While browsing at a local Barnes & Noble store, I again noted something of interest: they have three and a half shelves of sociology books.
This is fairly common as sociology is lumped in with sections like Cultural Studies and Criminology. Just across the aisle to the left was fifteen shelves of Current Affairs and just behind this was at least 15 shelves of History.
I’m not surprised by this: sociology in the public’s eye has a low profile. If you look closely at the books in the sociology section, you can find a number on sociological topics that are not written by sociologists such as Nickel and Dimed, There Are No Children Here, The Social Animal, Triumph of the City, and The Better Angels of Our Nature. So there is really less than three shelves of books by sociologists. This is the case even with several books on the shelf that have received recent attention such as Going Solo and The Cosmopolitan Canopy. Along with anthropology, I can’t think of any of the big academic disciplines from which you could find fewer books at your average chain bookstore.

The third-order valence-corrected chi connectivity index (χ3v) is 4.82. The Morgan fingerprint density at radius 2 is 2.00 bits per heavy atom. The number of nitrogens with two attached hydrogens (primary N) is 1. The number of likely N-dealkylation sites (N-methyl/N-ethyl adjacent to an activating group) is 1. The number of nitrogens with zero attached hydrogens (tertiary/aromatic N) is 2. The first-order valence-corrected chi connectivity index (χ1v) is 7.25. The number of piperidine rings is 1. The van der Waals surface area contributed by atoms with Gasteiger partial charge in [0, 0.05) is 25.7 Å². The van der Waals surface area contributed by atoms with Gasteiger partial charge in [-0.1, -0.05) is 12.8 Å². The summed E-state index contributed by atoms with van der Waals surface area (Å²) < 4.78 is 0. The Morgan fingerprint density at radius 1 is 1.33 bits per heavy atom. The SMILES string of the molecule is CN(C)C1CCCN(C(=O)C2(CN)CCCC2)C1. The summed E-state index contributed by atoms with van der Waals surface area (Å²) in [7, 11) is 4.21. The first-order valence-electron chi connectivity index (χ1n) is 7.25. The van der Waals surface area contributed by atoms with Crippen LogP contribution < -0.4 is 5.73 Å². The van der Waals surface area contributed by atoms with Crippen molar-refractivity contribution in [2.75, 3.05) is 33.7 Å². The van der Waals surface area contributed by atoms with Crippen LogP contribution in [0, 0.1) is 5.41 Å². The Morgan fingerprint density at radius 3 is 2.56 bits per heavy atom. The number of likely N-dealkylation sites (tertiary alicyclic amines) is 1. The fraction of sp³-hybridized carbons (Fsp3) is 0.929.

Is this simply indicative of the small number of people who go into a Barnes & Noble and purchase sociology titles or does it illustrate the broader profile of sociology in American life?